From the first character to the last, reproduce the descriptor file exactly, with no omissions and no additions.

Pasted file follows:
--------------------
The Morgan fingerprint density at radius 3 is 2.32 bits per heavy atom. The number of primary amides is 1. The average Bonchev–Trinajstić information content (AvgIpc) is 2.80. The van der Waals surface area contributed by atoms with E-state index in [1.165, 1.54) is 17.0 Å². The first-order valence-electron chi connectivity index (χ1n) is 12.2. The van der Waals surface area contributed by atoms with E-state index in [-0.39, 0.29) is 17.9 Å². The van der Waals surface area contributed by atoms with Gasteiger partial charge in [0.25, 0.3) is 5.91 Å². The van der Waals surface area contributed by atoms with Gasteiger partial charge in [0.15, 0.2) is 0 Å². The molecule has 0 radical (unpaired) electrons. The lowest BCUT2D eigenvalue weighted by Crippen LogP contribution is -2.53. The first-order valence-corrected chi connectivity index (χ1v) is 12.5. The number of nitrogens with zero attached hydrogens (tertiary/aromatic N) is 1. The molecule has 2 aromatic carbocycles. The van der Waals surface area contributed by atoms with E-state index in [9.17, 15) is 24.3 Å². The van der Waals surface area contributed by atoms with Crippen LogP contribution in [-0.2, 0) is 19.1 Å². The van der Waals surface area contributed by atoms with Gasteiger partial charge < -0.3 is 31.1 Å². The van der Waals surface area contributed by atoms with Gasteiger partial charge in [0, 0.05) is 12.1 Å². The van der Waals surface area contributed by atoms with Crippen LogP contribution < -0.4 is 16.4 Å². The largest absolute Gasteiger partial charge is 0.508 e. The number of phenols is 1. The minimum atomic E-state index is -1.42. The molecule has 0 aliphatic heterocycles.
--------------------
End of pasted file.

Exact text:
The Morgan fingerprint density at radius 3 is 2.32 bits per heavy atom. The number of primary amides is 1. The average Bonchev–Trinajstić information content (AvgIpc) is 2.80. The van der Waals surface area contributed by atoms with E-state index in [1.165, 1.54) is 17.0 Å². The first-order valence-electron chi connectivity index (χ1n) is 12.2. The van der Waals surface area contributed by atoms with E-state index in [-0.39, 0.29) is 17.9 Å². The van der Waals surface area contributed by atoms with Gasteiger partial charge in [0.25, 0.3) is 5.91 Å². The van der Waals surface area contributed by atoms with Gasteiger partial charge in [0.15, 0.2) is 0 Å². The molecule has 0 radical (unpaired) electrons. The lowest BCUT2D eigenvalue weighted by Crippen LogP contribution is -2.53. The first-order valence-corrected chi connectivity index (χ1v) is 12.5. The number of nitrogens with zero attached hydrogens (tertiary/aromatic N) is 1. The molecule has 2 aromatic carbocycles. The van der Waals surface area contributed by atoms with E-state index in [9.17, 15) is 24.3 Å². The van der Waals surface area contributed by atoms with Crippen LogP contribution in [-0.2, 0) is 19.1 Å². The van der Waals surface area contributed by atoms with Gasteiger partial charge < -0.3 is 31.1 Å². The van der Waals surface area contributed by atoms with Gasteiger partial charge in [0, 0.05) is 12.1 Å². The van der Waals surface area contributed by atoms with Crippen LogP contribution < -0.4 is 16.4 Å². The largest absolute Gasteiger partial charge is 0.508 e. The number of phenols is 1. The minimum atomic E-state index is -1.42. The molecule has 0 aliphatic heterocycles.